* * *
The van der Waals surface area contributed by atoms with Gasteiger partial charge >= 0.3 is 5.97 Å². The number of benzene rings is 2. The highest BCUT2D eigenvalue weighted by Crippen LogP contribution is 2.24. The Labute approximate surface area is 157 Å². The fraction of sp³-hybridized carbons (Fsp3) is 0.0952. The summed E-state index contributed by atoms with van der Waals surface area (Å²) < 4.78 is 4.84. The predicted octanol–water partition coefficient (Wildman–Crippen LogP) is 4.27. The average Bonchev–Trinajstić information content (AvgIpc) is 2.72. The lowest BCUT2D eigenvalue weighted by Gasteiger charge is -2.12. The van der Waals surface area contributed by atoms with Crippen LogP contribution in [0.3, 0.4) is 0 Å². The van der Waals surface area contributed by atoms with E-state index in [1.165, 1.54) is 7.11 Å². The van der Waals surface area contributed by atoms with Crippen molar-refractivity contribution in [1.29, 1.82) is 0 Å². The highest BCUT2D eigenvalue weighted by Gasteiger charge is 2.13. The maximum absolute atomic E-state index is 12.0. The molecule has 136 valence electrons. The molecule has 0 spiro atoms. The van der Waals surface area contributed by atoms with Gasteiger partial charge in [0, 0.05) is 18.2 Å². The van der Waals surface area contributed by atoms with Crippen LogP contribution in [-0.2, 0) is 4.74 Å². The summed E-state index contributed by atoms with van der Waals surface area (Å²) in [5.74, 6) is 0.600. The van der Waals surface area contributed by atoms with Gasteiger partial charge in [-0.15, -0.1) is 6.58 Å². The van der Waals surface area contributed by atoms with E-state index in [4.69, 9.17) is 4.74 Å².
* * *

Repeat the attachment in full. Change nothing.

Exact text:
The van der Waals surface area contributed by atoms with Gasteiger partial charge >= 0.3 is 5.97 Å². The number of benzene rings is 2. The highest BCUT2D eigenvalue weighted by Crippen LogP contribution is 2.24. The Labute approximate surface area is 157 Å². The fraction of sp³-hybridized carbons (Fsp3) is 0.0952. The summed E-state index contributed by atoms with van der Waals surface area (Å²) < 4.78 is 4.84. The predicted octanol–water partition coefficient (Wildman–Crippen LogP) is 4.27. The average Bonchev–Trinajstić information content (AvgIpc) is 2.72. The lowest BCUT2D eigenvalue weighted by Gasteiger charge is -2.12. The van der Waals surface area contributed by atoms with Crippen LogP contribution in [0.3, 0.4) is 0 Å². The van der Waals surface area contributed by atoms with E-state index in [1.165, 1.54) is 7.11 Å². The van der Waals surface area contributed by atoms with Crippen molar-refractivity contribution in [1.29, 1.82) is 0 Å². The highest BCUT2D eigenvalue weighted by Gasteiger charge is 2.13. The maximum absolute atomic E-state index is 12.0. The molecule has 136 valence electrons. The molecule has 0 spiro atoms. The van der Waals surface area contributed by atoms with Gasteiger partial charge in [0, 0.05) is 18.2 Å². The van der Waals surface area contributed by atoms with Crippen LogP contribution in [-0.2, 0) is 4.74 Å². The summed E-state index contributed by atoms with van der Waals surface area (Å²) in [5.74, 6) is 0.600. The van der Waals surface area contributed by atoms with Gasteiger partial charge in [-0.15, -0.1) is 6.58 Å². The van der Waals surface area contributed by atoms with E-state index in [4.69, 9.17) is 4.74 Å².